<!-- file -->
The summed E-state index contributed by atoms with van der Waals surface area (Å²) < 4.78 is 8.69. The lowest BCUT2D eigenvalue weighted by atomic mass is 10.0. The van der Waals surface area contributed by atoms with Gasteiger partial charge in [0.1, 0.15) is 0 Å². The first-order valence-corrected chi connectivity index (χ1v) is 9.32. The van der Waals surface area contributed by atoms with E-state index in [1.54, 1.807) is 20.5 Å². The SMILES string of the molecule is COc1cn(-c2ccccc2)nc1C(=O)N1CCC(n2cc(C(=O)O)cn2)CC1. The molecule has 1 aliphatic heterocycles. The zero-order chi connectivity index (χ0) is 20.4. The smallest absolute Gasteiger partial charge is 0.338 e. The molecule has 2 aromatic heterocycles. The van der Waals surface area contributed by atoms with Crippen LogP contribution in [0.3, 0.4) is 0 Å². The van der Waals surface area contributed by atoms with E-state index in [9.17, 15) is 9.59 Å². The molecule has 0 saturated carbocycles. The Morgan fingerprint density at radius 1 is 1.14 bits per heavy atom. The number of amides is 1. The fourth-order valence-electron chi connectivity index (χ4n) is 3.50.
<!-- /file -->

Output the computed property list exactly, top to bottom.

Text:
The summed E-state index contributed by atoms with van der Waals surface area (Å²) < 4.78 is 8.69. The lowest BCUT2D eigenvalue weighted by atomic mass is 10.0. The van der Waals surface area contributed by atoms with Gasteiger partial charge in [0.1, 0.15) is 0 Å². The first-order valence-corrected chi connectivity index (χ1v) is 9.32. The van der Waals surface area contributed by atoms with E-state index in [1.54, 1.807) is 20.5 Å². The SMILES string of the molecule is COc1cn(-c2ccccc2)nc1C(=O)N1CCC(n2cc(C(=O)O)cn2)CC1. The molecule has 1 aliphatic heterocycles. The zero-order chi connectivity index (χ0) is 20.4. The smallest absolute Gasteiger partial charge is 0.338 e. The molecule has 2 aromatic heterocycles. The van der Waals surface area contributed by atoms with Crippen LogP contribution in [0.3, 0.4) is 0 Å². The van der Waals surface area contributed by atoms with E-state index in [9.17, 15) is 9.59 Å². The molecule has 0 saturated carbocycles. The Morgan fingerprint density at radius 1 is 1.14 bits per heavy atom. The number of amides is 1. The fourth-order valence-electron chi connectivity index (χ4n) is 3.50.